Do you know what the best way to irritate an Icelander is? If you want to have a nice chitchat with someone or want to keep a long-term Icelandic friendship, remember: never ever call an Icelandic horse a pony, even… if it looks like it. The word pony doesn’t even exist in Icelandic, so imagine how big discredit for horses it is in the Icelanders’ eyes.
Horses are very important, respectful animals for all Icelanders. The whole nation expresses great esteem for them. They were very brave and faithful companions in the hard times. Icelandic sagas are full of stories about horses, about their courage, acts of bravery and an extraordinary relation between them and humans. In the old days horses were always buried next to the grave of their owners and when they died before them, there was a mourning in the household. Today, you can find horses on almost all Icelandic farms, but they are kept mostly for pleasure – Icelanders simply love horseback riding. In the autumn horses also sometimes help with sheep gathering.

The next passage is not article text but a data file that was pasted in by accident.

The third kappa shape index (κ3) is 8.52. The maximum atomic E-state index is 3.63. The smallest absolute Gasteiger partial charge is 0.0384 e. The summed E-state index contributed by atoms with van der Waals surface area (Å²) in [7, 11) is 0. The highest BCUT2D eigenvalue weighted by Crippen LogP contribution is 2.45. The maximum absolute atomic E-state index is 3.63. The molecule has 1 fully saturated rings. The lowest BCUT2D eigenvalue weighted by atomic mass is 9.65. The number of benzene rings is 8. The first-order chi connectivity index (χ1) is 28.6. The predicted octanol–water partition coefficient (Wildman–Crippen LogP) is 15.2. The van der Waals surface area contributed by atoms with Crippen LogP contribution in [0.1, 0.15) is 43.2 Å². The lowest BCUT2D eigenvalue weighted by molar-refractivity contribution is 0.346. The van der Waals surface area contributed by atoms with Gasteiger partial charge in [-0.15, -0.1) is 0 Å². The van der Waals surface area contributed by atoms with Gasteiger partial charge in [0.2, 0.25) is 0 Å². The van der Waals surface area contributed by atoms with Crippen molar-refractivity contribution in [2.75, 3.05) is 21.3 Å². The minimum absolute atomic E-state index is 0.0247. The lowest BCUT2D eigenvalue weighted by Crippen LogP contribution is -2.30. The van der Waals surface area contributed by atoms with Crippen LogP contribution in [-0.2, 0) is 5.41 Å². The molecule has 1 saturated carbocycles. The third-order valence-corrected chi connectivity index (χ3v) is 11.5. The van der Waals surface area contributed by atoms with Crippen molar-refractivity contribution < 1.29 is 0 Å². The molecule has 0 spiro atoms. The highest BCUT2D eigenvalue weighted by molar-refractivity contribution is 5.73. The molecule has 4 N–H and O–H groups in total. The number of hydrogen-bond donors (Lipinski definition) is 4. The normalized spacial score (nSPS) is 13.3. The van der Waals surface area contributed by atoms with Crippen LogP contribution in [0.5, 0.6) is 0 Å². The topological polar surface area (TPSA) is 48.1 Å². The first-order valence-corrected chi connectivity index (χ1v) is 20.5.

Icelandic horses maybe don’t have such an elegant look like their cousins from the other parts of the world, but they are extremely charming, friendly and just jolly. Maybe they look lovely and compared to other horses more childish, but don’t be misled – in fact, they are extremely strong; real athletes in the animal world. They can survive the most severe winters, the craziest snow storms and the most vicious winds. Unlike other breeds, Icelandic horses have additional gait called tölt. It’s a four-beat lateral gait with only one foot carrying the weight at a time. Tölt provides a smooth and very comfortable ride, so you can feel as if you were almost flying in the air.
When you travel around Iceland, you will see literally thousands of horses. Many farms offer excellent horseback riding tours, so it’s a great opportunity to get to know these fantastic creatures. Iceland from the saddle looks really stunning and for sure it will awake in almost everyone a true Viking soul. Jump on the saddle!